8.1 When must I charge VAT at the standard rate?
If you supply any of the following transport services, you must charge VAT at the standard-rate:
- Where the supply of transport services includes the right of admission to fair-grounds, museums, stately homes, theme parks, safari parks, water parks, piers, zoos and other places of entertainment, historic or cultural interest. Your transport services are standard rated whether you charge an overall admission price, which includes transport, or make a separate charge for the transport.
- The right to use any vehicle to, from or within the above places. This includes rides such as those on monorails, cable cars and boats
- Transport in any motor vehicle between a car or its vicinity and an airport passenger terminal or its vicinity, when the car parking facilities are supplied by you, or by a connected person (see paragraph 8.3). Or
- Flights held out as being for entertainment or the experience of flying and not primarily to transport people from one place to another (see paragraph 8.4).
8.2 How should I treat supplies of transport services to a place where the public have free access?
A supply of transport services to places where the public enjoy totally free access is normally zero-rated, for example, national parks, seaside resorts, historic towns and villages, geographical areas such as the Norfolk boards, or canals and lakes.
But zero-rating does not apply when the supply of transport services to these places also includes the right of admission to the places mentioned in the first bullet of 8.1.
8.3 Who are 'connected' persons?
Examples of connected persons are:
- your husband and wife
- your relatives
- your husband’s or wife’s relatives
- your business partners and their husbands, wives and relatives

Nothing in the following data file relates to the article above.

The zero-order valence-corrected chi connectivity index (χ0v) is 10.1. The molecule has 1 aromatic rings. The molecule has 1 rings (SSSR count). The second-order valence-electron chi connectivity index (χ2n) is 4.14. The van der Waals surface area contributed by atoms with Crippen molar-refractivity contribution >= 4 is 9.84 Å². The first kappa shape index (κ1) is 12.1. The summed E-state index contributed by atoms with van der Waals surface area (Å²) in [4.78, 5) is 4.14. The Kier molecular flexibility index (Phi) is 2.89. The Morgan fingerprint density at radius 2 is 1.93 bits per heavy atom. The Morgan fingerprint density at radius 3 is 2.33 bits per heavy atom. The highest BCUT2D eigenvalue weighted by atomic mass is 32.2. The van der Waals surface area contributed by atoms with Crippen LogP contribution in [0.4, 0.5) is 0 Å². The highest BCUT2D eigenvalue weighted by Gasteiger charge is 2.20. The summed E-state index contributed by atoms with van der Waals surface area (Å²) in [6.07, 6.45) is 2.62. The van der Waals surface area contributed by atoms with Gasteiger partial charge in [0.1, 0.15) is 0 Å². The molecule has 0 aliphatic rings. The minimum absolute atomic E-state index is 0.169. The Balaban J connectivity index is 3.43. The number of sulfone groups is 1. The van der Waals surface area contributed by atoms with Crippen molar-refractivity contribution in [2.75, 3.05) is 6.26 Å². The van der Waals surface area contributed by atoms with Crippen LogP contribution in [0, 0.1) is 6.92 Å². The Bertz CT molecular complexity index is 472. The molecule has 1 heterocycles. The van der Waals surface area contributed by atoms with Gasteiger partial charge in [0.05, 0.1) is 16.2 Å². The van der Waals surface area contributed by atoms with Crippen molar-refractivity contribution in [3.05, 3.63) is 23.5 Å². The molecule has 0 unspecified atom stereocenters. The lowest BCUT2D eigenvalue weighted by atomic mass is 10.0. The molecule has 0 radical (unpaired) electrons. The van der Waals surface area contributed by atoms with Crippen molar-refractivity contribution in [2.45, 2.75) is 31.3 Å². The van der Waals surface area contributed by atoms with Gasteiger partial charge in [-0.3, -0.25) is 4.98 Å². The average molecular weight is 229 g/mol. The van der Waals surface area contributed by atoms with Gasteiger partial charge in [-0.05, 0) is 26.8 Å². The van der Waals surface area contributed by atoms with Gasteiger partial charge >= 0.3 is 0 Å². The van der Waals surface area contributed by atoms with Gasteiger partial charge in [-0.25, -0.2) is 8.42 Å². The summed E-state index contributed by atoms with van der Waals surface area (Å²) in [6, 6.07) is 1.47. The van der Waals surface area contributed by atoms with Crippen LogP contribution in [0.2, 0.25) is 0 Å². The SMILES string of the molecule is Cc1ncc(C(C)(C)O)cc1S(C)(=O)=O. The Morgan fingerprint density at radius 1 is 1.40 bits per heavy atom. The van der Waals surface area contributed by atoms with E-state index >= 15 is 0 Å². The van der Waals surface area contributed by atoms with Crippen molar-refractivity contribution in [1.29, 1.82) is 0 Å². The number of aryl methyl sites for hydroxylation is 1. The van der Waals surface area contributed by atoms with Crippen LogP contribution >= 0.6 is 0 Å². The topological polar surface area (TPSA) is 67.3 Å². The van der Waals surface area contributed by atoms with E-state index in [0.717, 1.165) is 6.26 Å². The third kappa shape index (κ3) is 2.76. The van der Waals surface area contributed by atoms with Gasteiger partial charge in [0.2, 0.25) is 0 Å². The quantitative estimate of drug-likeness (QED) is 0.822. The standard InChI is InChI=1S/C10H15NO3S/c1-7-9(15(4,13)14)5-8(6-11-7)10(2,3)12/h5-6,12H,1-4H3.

- a company that you control, either by yourself or with any of the persons listed above
- the trustees of a settlement of which you are a settler, or of which a person who is still alive and who is connected with you, is a settler
- means a brother, sister, ancestor or lineal descendant. It does not include nephews, nieces, uncles and aunts.
8.4 What types of flights would be standard-rated?
The following examples are standard-rated, although the list is not exhaustive:
- ‘fear of flying’ flights
- airship rides
- ‘Flights to nowhere’ and similar pleasure flights where the aircraft returns to the airport of departure without an advertised landing and disembarkation of passengers at another airport, and
- hot air balloon rides
8.5 What if I provide independent transport services to a place of entertainment or interest?
Transport to, from or within a place of entertainment or cultural interest when provided independently from an operator of such a place and such services, remains zero-rated (subject to the normal conditions given at section 4). Typical examples include:
- a trip by coach or rail to a football ground
- a coach excursion to a theme park
- ferries, canal boat trips and other round trips or excursions by boats, without other facilities, on the open sea or other waterways to which the public have free access
9. Incidental and ancillary services to passenger transport
9.1 How should I treat services other than transport provided to passengers?
As well as providing passenger transport, other services are sometimes provided to passengers. These can be either:
- incidental to the supply of passenger transport (see paragraphs 9.2 and 9.3), or
- ancillary to the supply of passenger transport (see paragraph 9.4).
9.2 What are incidental services?
These are services that are provided to passengers as part of the single transport services. These may include:
- accompanied domestic pets
- accompanied luggage, including cycles and prams and excess luggage
- accompanied vehicles and trailers (including motorail)